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Up to 250,000 Canadians have a severe form of asthma, and approximately 250 die each year from asthma.

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Research seeks new era of targeted medicines for people struggling to breathe

Alison Hollands found it difficult to make friends as a child because of her asthma.

“They would run and jump and play and I couldn’t do all the things that they did,” she says.

Even as an adult, Hollands believed the limits she experienced were a normal part of her life, and something that would never change.

“I thought it was okay not being able to walk up a hill without being short of breath,” says Hollands, now vice-president of respiratory at the UK offices of global pharmaceutical company GlaxoSmithKline PLC (GSK).

Breathing. Itʼs something we all must do to survive. But the act of breathing can be a daily struggle for those suffering with respiratory diseases such as asthma.

About half a billion people with a variety of respiratory diseases and disorders struggle to breathe every day.

That’s why at GSK, we have devoted over 50 years to developing medicines for respiratory disease, that help people breathe better.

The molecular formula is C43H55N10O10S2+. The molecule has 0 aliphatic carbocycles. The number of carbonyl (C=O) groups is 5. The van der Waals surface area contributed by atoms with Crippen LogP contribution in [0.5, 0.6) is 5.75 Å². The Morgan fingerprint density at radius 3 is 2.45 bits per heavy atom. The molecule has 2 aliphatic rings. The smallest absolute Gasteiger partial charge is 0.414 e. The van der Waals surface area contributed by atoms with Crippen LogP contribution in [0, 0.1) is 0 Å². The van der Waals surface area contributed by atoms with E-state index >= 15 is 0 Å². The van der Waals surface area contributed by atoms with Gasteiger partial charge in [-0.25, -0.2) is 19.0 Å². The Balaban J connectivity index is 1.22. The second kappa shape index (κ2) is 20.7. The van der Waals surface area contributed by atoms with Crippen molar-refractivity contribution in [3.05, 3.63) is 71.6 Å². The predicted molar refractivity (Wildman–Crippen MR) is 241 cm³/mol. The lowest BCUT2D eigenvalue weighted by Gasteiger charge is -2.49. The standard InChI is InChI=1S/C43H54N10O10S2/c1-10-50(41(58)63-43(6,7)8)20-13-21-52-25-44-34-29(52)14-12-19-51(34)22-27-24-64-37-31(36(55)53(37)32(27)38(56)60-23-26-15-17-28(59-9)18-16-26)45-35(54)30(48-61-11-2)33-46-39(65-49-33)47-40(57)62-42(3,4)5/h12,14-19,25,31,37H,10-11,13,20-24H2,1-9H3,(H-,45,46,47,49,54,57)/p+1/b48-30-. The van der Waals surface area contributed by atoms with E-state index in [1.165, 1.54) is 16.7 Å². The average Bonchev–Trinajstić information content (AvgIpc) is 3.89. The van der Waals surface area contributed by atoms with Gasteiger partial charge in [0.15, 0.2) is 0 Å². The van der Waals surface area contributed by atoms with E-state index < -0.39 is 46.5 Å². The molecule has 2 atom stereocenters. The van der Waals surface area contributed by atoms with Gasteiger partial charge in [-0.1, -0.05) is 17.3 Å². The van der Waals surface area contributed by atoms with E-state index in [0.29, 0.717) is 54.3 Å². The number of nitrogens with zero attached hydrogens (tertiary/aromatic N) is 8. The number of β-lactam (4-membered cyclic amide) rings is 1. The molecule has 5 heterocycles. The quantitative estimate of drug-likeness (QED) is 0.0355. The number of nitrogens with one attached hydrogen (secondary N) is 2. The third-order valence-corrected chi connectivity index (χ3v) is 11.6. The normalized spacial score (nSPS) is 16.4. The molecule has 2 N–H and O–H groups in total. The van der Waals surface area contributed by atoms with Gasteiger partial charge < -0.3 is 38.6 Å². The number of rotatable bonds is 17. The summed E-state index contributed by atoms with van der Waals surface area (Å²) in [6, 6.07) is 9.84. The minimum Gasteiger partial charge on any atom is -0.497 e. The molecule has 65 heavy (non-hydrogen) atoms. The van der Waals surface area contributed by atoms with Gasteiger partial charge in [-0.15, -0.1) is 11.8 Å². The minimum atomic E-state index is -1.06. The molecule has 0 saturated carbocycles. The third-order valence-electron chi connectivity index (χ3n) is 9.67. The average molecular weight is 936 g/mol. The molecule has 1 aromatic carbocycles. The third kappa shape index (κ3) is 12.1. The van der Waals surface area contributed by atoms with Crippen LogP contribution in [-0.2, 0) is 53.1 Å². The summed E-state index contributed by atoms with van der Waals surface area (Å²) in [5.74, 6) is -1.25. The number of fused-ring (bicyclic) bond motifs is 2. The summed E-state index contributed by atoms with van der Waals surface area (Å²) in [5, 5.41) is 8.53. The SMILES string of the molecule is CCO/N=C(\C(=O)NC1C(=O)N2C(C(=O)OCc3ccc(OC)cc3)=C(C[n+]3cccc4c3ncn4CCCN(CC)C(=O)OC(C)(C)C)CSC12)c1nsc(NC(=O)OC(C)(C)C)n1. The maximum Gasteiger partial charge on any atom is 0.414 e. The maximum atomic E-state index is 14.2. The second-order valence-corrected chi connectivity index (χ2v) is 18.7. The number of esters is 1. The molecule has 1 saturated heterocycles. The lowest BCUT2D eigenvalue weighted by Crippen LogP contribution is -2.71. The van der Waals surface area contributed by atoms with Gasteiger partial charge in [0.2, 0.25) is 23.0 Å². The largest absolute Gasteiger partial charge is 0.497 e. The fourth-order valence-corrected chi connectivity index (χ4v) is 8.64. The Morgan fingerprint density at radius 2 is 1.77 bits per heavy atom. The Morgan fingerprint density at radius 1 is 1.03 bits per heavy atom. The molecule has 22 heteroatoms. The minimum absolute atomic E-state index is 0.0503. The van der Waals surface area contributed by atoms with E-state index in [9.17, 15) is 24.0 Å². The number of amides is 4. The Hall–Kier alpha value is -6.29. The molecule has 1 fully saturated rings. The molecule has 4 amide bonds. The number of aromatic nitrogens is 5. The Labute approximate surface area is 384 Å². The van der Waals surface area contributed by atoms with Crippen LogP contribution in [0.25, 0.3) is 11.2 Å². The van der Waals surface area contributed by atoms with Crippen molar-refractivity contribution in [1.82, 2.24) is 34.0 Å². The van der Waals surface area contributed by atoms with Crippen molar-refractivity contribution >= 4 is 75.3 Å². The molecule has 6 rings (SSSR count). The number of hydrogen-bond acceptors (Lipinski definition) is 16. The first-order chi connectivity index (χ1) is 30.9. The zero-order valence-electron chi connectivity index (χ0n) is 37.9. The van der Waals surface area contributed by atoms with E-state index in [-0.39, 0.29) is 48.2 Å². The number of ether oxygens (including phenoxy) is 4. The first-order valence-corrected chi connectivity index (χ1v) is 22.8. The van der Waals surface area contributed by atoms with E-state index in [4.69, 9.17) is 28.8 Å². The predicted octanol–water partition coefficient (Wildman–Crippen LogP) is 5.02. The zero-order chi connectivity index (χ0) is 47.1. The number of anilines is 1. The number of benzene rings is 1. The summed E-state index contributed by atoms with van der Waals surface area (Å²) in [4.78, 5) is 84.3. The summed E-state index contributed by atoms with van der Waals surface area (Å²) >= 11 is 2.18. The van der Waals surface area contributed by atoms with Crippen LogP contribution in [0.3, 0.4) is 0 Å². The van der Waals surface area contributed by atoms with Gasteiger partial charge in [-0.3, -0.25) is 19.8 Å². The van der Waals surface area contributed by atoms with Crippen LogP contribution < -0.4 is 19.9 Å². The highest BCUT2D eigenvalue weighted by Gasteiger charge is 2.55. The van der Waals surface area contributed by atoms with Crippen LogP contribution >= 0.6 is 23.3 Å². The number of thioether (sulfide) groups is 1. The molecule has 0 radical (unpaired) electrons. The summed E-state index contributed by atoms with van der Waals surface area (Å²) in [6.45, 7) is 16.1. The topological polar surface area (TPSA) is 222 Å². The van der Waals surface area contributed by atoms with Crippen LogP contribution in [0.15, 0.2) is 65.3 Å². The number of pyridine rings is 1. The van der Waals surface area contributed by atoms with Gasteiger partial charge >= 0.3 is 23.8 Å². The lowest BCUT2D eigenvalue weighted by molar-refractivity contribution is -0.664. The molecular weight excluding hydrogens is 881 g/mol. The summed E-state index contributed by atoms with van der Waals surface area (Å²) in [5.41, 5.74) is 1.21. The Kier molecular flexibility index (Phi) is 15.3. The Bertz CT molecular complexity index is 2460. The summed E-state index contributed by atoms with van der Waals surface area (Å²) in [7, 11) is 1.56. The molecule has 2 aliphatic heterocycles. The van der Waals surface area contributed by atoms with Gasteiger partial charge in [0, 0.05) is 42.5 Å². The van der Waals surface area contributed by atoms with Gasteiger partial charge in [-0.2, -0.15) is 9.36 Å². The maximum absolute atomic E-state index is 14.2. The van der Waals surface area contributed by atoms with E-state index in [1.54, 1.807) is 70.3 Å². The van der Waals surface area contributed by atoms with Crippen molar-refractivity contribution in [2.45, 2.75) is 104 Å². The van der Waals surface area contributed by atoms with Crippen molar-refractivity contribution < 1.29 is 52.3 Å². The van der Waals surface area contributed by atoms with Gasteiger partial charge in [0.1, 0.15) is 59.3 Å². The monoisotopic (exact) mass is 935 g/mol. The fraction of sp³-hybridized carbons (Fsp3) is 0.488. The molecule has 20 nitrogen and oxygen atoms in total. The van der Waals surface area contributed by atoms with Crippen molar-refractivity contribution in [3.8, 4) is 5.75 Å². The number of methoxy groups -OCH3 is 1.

And we continue to innovate, exploring new areas of research to help patients get the most out of their medicines.

Because when breathing is made easier, you can live every breath.

Of the approximately 3.8 million people in Canada with asthma, he says it is estimated that up to 250,000 Canadians have a severe form of the disease and about 250 Canadians die from asthma each year.

But there is hope for the approximately 334 million people worldwide who suffer from this respiratory disease. Customizing treatments for respiratory-disease patients is something that GSK has been working on for almost five decades. Today, there’s optimism that targeted medicines can help to personalize treatment for each patient.

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“Research tells us that understanding more about the role of biomarkers – meaning the molecules, the genes or the unique set of characteristics belonging to every person – is at the heart of knowing more about the underlying causes of asthma,” Romanovschi says.


By understanding the causes of the disease, scientists can develop more targeted treatments, in turn allowing doctors to recommend the right medicine for the right patient,” Romanovschi says.

Itʼs a development that is helping asthma sufferers like Hollands.

With the help of a variety of daily medications that work to prevent and control her symptoms, Hollands says that she can do all sorts of activities that were not available to her before, such as hiking through Banff National Park last year.

“Now I wouldn’t settle for anything less,” she says.

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Advertising feature produced by Globe Content Studio. The Globe’s editorial department was not involved.

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